A lot of donated sperm across Europe is imported from Denmark.
With her biological clock ticking louder and louder, and a partner whose wish for children had already been fulfilled, Kim, a 37-year-old woman from the Netherlands, decided in June 2020 it was time to start seriously looking into the possibilities of satisfying her desire to become a mother.
Because she had never had any particular attachment to the "traditional" family, she eventually ended up at a Dutch fertility clinic, where she was offered the choice between a sperm donor from a Dutch sperm bank or from commercial Danish sperm banks.
She opted for the latter because they offered a wider variety of donors and more information about them.
"Whereas Dutch sperm banks only allow you to select for four external traits, being hair and eye colour, ethnicity and posture, Danish sperm banks provide you with much more extensive profiles, including a baby picture, handwriting, and voice sound," she told Euronews.
This altogether gave her a good impression of the personal character of the sperm donor, something she deemed important for her future child.
"I wanted my child to be able to trace back her origins and stimulate the potential curiosity for her biological background," she said.
After a thorough decision process, Kim ended up choosing a sperm donor with Portuguese descent that she found in the database of Denmark's Cryos International, by its own admission the largest sperm bank in the world.
She made the order on a Tuesday and her fertility clinic called on the Thursday to inform her that three straws of deep-frozen sperm had arrived. Quite unusually, the insemination that followed, about a month later, was an instant hit.
Across the whole of Europe, women like Kim are pregnant or have conceived children from sperm donors through Danish sperm banks.
Some Dutch fertility clinics say more than 60% of their treatments are done with sperm from a Danish establishment. In neighbouring Belgium, 6 out of 10 children born thanks to sperm donations reportedly have biological Danish fathers. Roughly a fifth of donated sperm available in the UK is imported from Denmark. The Irish Times even claimed that 90% of Danish sperm goes to other EU countries.
Danish sperm banks themselves prefer not to give exact numbers on the amount of sperm donations they export, citing strategic reasons, but it is clear that they are dominant in Europe. In the words of Martin Lasse, Chief Commercial Officer at Cryos International: “If it is a big market in Europe, it is a big market for us”.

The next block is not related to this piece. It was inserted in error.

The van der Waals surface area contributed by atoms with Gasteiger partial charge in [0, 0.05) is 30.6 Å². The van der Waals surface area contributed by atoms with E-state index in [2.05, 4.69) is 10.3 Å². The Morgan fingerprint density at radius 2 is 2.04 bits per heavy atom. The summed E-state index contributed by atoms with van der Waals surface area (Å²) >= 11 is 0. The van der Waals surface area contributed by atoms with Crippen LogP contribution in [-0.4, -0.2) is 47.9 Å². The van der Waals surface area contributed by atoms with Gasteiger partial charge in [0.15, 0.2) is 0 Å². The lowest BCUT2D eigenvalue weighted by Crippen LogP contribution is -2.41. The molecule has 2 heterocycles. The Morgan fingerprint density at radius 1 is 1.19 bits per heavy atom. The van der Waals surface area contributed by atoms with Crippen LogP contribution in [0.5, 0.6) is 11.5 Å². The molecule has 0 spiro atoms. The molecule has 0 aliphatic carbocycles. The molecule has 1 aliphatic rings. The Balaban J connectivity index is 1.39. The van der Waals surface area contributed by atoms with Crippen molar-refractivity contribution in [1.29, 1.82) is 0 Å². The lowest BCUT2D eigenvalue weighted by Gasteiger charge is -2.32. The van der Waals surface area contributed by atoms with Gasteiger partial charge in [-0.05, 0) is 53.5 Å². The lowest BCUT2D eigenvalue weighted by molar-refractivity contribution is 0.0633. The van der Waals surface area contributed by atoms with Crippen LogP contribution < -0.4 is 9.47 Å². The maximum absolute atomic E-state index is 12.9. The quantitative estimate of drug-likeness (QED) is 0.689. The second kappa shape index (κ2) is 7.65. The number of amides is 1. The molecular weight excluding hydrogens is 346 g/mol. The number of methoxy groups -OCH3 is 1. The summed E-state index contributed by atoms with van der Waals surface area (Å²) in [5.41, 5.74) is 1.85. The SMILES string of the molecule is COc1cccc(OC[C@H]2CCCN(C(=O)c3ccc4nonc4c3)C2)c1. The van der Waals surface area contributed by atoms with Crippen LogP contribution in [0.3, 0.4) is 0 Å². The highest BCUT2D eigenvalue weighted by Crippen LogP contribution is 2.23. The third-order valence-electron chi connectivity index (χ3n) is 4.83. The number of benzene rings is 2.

The biggest two Danish sperm banks are Cryos International and the European Sperm Bank, with headquarters in Aarhus and Copenhagen respectively. Whereas Cryos claims to have over 1,000 available donors, European Sperm Bank says it has between 800 to 900 donors ready to be selected by recipients.
Their popularity can be attributed in part to the broad selection of sperm donors, giving future mothers a diverse palette of phenotypes to choose from. Their supply is so extensive and varied due to the fact that both companies have opened branches in other parts of Europe like Cyprus, the United Kingdom, Germany and the Netherlands.
So why precisely has this country gained such a foothold across Europe when it comes to sperm donation?
A lot can be traced back to Denmark’s long-standing tradition of fertility treatment, as well as early regulation, in 2006, that allowed single and lesbian women to get inseminated with donor sperm. This is currently allowed in just a dozen EU countries.
According to Annemette Arndal-Lauritzen, CEO of European Sperm Bank, this did not only open up the conversation about sperm donation but also set in motion a wave of newly born Danish donor children.
“Today, more than one percent of all children born in Denmark are born with donor sperm. That is the highest percentage of any European country. The fact that so many children in Denmark have been born out of donation really took away the taboo in our country," she told Euronews.
Martin Lassen also argued that sperm donation is so normalised in Danish culture simply because it has been around for so long. “Our founder started the first Danish sperm bank 35 years ago. Since then the Danes have become accustomed to sperm banks advertising sperm donation. It has become part of our culture.”
Lasse Haldrup (23), who has been a Danish sperm donor since July last year, also doesn’t feel sperm donation is a touchy subject in Danish society.
“I speak quite openly about it. Everybody in my surroundings knows, my family, my friends, even the girl I am currently seeing," he told Euronews.
Unlike in most other European countries, Danish legislation allows sperm banks to advertise freely amongst Danish men. Younger Danes, for instance, are targeted through Instagram or Youtube ads.
"We invest quite a lot in recruiting donors,” Lassen says. “We try to educate them by explaining what are the pros and cons of donating, and what it can mean for others.”
In return for every sperm donation, donors receive a fee and a fitness subscription. This financial reward is especially welcome by students like Haldrup. “I receive €40 per donation and I donate around twice a week. For me it is a win-win: I don’t need a side job and I help others get children.”
The serious investment in recruitment makes many Danes apply to become sperm donors.
"Due to the high number of applicants we have a lot to pick from. It ensures that we can provide high-quality sperm," Arndal-Lauritzen said. Still, numerous health tests are conducted, and in the end, only about 5% of applicants get approved as sperm donors.
No wonder Kim was quickly pregnant. She welcomed her baby in early February.